Norwegian media boffins recently surveyed Scandinavian public opinion and discovered that people prefer to get their Internet news from sources other than MSM sites.
Horrors! We can’t have that, now, can we? Why — people might start questioning the consensus, and then where would we be?
Our Norwegian correspondent The Observer has translated an article about this disturbing trend. The translator includes this note:
This article fits in nicely with the ‘Radio Free Norway’ post that you published yesterday.
Professor Frank Aarebrot, who is mentioned in this article, testified in ‘Circus Breivik’ the other day. In his testimony he adamantly claimed that the fact that Norwegian journalists are mostly left-wing have absolutely no bearing whatsoever on the way news is presented in Norway. And it certainly, according to the good professor, doesn’t mean that the political left in Norway receives preferential treatment.
However, in this article he does express concern that the lamestream media in Scandinavia seem to be losing their grip on the news monopoly.
Also notice that the journalists themselves get their information mainly from… other journalists! They don’t go outside the consensus, either. Big surprise there!
Here’s the translated article from Nordiske Mediedager (Nordic Media Festival):
Journalists lose their grip on the net
Large sections of Scandinavian media users prefer websites that aren’t edited by journalists.
“Disturbing,” says Professor Frank Aarebrot.
Earlier in May, Professor Aarebrot presented the unique Scandinavian media survey conducted by Respons Analyse for the Nordic Media Festival (NMD).
According to the survey approximately a third of media users in Denmark, Sweden and Norway answered that they prefer “other websites” rather than those that are edited and published by the media when asked to clarify what type of websites best met their interests.
“This means that they sidestep the journalistic link. It is a development that I find rather troublesome, and it is a development which I believe ought to be debated. We find that more or less confused people seek out internet forums and blogs which are not subjected to journalistic quality control and source verification in order to corroborate their world views,” says Professor Frank Aarebrot of the University of Bergen.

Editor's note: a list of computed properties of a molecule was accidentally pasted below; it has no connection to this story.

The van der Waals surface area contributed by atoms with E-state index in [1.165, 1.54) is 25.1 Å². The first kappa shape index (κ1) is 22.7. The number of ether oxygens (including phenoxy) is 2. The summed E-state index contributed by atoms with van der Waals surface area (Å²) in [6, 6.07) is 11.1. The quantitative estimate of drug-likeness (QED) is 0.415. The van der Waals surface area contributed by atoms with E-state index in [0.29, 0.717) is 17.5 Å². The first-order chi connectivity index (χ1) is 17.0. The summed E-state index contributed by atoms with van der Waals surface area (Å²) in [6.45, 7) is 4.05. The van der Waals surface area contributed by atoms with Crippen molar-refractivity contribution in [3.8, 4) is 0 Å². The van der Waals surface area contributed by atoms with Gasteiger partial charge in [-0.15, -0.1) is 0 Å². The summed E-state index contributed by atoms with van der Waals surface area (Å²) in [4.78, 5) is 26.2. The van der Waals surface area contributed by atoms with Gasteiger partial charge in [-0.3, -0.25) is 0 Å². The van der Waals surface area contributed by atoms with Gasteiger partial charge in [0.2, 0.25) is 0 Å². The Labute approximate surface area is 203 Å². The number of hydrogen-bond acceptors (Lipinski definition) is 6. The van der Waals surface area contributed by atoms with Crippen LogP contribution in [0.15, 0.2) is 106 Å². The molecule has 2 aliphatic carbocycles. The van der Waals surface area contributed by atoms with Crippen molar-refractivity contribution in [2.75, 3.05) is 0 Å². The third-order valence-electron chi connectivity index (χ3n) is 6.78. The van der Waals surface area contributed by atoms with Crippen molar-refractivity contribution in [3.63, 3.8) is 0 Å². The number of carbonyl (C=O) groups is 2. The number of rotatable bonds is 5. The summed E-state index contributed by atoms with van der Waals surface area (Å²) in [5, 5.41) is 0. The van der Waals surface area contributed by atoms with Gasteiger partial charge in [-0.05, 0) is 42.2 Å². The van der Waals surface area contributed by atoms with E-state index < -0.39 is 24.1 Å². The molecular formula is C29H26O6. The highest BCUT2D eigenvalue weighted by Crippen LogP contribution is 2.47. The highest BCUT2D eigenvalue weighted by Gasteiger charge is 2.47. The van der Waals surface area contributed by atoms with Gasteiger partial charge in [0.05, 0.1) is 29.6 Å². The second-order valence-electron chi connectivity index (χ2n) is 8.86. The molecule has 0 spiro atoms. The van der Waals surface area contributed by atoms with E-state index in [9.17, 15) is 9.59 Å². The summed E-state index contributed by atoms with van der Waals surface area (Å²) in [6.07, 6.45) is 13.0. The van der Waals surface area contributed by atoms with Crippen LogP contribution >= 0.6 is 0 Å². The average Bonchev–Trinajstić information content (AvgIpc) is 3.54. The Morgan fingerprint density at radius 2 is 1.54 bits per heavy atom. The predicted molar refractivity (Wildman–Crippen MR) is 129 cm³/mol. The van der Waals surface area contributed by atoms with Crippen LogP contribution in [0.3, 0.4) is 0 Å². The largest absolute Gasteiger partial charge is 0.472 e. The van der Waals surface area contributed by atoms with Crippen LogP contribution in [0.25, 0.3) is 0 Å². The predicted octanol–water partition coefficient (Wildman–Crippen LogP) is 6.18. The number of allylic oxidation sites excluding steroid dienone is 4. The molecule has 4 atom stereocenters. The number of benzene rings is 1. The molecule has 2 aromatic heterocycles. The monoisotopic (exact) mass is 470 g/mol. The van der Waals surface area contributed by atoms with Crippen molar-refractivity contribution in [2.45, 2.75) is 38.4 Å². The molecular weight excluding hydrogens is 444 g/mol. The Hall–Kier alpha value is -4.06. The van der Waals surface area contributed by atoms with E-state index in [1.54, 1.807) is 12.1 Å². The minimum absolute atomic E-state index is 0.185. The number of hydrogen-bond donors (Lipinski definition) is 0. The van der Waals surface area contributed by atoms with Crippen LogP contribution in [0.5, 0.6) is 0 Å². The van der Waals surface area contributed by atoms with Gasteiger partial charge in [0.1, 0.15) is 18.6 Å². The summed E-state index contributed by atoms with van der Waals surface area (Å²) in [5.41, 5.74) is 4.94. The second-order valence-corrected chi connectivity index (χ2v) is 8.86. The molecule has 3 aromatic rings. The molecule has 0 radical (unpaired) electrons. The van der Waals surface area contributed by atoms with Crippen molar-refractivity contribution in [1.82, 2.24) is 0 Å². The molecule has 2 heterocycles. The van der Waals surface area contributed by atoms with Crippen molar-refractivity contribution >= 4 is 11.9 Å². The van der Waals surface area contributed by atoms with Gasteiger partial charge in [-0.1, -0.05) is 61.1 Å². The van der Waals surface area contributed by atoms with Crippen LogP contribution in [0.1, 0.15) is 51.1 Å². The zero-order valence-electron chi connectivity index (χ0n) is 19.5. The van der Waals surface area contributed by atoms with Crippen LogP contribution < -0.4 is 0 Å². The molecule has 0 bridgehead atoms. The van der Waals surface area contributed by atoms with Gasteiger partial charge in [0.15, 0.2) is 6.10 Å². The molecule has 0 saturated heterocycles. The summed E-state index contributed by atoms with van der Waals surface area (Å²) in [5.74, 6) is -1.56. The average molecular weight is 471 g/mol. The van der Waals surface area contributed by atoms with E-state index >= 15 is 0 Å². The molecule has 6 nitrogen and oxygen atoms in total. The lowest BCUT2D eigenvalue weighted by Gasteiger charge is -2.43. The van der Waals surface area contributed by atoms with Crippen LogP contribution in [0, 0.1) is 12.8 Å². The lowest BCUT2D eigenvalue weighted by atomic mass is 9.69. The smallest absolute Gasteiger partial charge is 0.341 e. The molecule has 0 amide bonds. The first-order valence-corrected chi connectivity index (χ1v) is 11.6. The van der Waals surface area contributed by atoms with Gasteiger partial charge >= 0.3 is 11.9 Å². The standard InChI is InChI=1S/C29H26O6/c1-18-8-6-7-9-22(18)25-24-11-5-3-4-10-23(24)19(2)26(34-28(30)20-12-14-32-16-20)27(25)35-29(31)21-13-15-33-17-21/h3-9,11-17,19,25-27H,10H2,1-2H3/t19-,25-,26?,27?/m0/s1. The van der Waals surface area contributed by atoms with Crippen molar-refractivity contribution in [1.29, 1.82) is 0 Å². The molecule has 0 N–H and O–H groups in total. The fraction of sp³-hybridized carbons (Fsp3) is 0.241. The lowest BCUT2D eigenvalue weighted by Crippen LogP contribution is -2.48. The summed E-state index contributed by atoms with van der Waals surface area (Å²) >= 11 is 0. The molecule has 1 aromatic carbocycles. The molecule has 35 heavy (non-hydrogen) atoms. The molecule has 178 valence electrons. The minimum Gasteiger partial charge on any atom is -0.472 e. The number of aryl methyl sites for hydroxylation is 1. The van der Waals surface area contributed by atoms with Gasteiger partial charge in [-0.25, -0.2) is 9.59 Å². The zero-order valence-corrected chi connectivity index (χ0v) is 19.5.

A similar survey of Scandinavian journalists shows that journalists still prefer traditional media controlled websites.
“I have to admit that I would feel more at ease if the conclusion had been that journalists were the most avid users of other websites. After all it is their job to seek out and estimate the quality of information, and this invariably means that they have to look for information on ‘amateur’ websites,” Professor Aarebrot says.
Least left wing in Norway
The media survey has been conducted since 1999 by the Nordic Media Festival. This year, for the first time, it was conducted in all three Scandinavian countries. Approximately 4000 journalists and members of the public were asked nearly 50 questions about media habits, media quality, relevance and trust in the media.
Professor Aarebrot could reveal big disparities between the Scandinavian nations, not just among the general population but also among journalists.
The traditional “journalists’ parliament” this time also included all the Scandinavian countries. The survey shows that journalists in all three Scandinavian nations are left-wing, but to a greater extent in Sweden and Denmark than in Norway.
In Norway SV (socialistic Left), AP (Labour) and Venstre (the Liberals) are heavily favoured by journalists. While in Sweden there is a strong overrepresentation of journalists who vote for Vänsterpartiet (The Left Party) and Miljøpartiet (The Green Party). In Denmark Radikale Venstre (the Radical Left), a traditional centre party which is a member of the red-green coalition government is the big winner among journalists.
The Scandinavian Media Survey is conducted by Respons Analyse A/S. The survey was carried out between February 16 and March 2, 2012. Approximately 600 journalists and 800 members of the public in each of the three Scandinavian countries participated in the survey.